Luke Turner: Justin [Jaeckle], the guy who was curating the whole evening, he approached us because his whole event was playing with those notions of identity capital and online personas and artists who are engaging with that. It seems to be something that’s really in the air at the moment. I was just reading Brad Troemel’s essay in You Are Here: Art After The Internet, and it’s all about how post-internet artists are using social media to promote themselves, but the promotion becomes the work. So it was really interesting to us to engage with this project because we’re approaching it from a similar but almost opposite perspective –because with someone who already has a public persona, we’re kind of questioning what that means, where identity and ideas of the self actually lie. With Shia it’s particularly interesting because he’s a method actor, and so he really inhabits those roles, and you do question, where is the true self?
Nastja Säde Rönkkö: That was the starting point, but then from the start it was quite clear that it wasn’t going to be a normal meditation session somehow, it had to kind of fit into Shia’s ritual or routine.
LT: There is a thing about when you go to the gym, you do these things looking in a mirror. Is it a narcissistic thing or do you go into yourself? It’s a kind of split between narcissism and, it sounds cheesy, but the cliched notion of finding yourself, some kind of enlightenment.
NSR: What was interesting in the performance was that I thought the meditation would be people skipping ropes with him, but it became watching him. So that became quite meditative, this circle watching him.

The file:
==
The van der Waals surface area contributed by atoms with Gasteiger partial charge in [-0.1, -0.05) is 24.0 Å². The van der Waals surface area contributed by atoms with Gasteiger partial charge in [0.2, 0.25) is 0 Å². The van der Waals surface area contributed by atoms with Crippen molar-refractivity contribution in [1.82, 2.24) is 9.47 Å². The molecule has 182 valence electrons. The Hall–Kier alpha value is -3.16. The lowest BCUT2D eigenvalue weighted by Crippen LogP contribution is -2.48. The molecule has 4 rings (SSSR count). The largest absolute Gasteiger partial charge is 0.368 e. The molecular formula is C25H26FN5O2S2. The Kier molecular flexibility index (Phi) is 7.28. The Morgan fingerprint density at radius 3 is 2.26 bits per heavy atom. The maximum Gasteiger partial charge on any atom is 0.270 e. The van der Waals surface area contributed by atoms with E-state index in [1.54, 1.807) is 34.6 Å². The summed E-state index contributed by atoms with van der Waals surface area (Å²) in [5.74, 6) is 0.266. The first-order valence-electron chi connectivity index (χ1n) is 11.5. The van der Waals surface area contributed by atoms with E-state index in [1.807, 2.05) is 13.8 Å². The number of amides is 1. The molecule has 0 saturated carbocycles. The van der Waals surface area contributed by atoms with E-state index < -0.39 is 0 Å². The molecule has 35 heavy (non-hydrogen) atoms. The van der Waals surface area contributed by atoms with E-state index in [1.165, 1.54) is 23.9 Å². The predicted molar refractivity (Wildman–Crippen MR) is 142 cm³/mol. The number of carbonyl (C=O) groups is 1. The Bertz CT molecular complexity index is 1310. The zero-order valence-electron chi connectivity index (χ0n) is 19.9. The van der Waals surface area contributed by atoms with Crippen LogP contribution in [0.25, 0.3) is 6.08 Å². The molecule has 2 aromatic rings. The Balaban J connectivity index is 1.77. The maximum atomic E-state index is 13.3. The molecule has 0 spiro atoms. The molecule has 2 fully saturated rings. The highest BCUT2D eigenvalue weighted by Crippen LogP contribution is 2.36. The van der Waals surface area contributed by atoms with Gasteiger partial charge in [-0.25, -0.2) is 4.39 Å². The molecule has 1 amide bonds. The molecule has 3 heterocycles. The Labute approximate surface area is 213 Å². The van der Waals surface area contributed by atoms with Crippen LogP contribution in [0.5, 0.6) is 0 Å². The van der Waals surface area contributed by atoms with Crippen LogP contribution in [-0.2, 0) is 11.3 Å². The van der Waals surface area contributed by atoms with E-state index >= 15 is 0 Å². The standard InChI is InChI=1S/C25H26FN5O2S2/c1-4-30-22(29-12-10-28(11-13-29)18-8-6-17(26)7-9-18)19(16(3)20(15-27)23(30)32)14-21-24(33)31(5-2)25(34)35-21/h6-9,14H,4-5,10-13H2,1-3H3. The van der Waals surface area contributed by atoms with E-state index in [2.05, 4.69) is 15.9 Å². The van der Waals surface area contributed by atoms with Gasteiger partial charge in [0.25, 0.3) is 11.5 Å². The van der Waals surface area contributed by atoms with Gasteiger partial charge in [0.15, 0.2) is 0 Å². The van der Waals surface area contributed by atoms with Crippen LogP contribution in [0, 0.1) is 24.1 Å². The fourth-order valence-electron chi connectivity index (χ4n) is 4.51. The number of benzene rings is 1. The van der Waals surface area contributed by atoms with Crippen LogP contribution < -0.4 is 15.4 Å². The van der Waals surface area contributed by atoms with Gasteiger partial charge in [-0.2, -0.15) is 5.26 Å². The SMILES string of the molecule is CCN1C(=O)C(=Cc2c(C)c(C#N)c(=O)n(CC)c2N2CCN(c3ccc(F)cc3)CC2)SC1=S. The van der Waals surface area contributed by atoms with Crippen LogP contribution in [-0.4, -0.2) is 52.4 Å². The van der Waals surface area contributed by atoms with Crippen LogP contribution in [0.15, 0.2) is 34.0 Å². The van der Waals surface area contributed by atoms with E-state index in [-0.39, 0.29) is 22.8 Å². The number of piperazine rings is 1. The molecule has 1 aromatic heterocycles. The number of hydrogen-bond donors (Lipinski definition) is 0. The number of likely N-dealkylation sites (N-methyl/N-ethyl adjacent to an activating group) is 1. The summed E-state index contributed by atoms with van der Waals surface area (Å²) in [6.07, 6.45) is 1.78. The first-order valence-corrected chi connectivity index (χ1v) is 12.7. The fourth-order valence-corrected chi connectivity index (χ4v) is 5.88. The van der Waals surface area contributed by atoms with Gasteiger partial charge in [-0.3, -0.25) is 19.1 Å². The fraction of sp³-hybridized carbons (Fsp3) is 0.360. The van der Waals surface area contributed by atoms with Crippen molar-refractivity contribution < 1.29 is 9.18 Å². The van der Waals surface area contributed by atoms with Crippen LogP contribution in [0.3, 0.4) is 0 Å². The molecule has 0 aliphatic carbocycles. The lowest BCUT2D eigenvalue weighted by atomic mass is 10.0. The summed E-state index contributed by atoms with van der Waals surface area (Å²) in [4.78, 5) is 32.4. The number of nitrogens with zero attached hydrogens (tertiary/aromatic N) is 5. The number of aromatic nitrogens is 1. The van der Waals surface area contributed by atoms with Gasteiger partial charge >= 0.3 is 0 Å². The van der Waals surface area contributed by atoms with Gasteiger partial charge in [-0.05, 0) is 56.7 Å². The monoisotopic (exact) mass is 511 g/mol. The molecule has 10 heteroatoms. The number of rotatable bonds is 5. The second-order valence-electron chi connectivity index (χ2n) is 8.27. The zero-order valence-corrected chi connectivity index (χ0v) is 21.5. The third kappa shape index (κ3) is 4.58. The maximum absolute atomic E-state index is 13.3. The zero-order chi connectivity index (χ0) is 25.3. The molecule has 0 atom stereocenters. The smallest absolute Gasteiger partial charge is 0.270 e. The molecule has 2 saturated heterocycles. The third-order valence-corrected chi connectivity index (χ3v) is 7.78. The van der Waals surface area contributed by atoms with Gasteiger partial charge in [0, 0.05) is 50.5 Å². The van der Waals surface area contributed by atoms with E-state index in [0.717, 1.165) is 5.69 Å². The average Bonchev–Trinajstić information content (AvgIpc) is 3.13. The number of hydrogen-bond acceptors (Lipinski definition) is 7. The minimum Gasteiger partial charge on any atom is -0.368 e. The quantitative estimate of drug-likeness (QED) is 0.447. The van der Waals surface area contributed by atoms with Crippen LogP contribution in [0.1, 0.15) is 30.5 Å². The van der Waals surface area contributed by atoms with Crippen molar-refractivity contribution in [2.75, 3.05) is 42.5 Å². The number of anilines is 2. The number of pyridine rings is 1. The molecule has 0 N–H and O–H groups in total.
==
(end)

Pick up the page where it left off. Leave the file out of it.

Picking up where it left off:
I noticed that too. He mentioned at the beginning that he was going to be watching his own digital reflection, and I realised that everyone in the room was watching him, not watching themselves, so it was more like a meditation for one narcissist, and for everyone else a meditation on his persona. Also, it felt like some of the apprehensiveness in the room was a result of awareness that Shia LaBeouf might be watching the participants. So that interplay of looking was really interesting.
NSR: Especially at the beginning, people were really aware of themselves and what they were doing, and they said, ‘oh no, I’m not doing it.’ But then there were some moments were some people just went for it, they got into this meditative space, they didn’t care any more, it was just them and Shia in the zone. I think that was really beautiful somehow; the atmosphere went from awkward into meditative, into something else.
I found the cross-media aspect of it interesting–there were pictures of him on gossip sites in the afternoon, under ‘Shia wears ridiculous shade of green’ or whatever. I saw that before I came down, and then I noticed that his tweet about the event had almost more retweets and favourites than attendees in the gallery.
LT: Yeah, it doesn’t conform to the media’s narrative. That whole thing of how something spreads on the internet before it becomes a reality, that’s something that really took place in our performance in LA, at the #IAMSORRY exhibition, because we simply issued one press release half an hour before the exhibition opened to a TIME magazine journalist, they posted it within 15 minutes and then it went viral. But it was still another half an hour after the exhibition opened before the first person came in, who was a journalist. And that morning there were mostly journalists, there was no queue, but there was buzz online. By the end of it, people were camping for three days to get in.
NSR: I think it shows in the reactions as well. A lot of the time people ask me, ‘have you actually met him?’ And they’re surprised when I have, because it’s somehow so removed from tactile reality. He’s somehow not real for people. I was surprised that I had that reaction, because we were in a performance together. But still, people find it hard to believe that it’s not somehow just online.
LT: Hollywood still tries to preserve that rarified atmosphere of the Hollywood superstar, which is really interesting to see how that, even with what we’ve been doing –and we’ve been very transparent and open about what we’re doing, it’s a collaboration using social media and performance art –but you get the mainstream celebrity media who are commenting on his outfit that he was wearing, the superficial elements of his persona. We weren’t sure how much they would engage with the actual art he was making. We also did this Out Of Office project…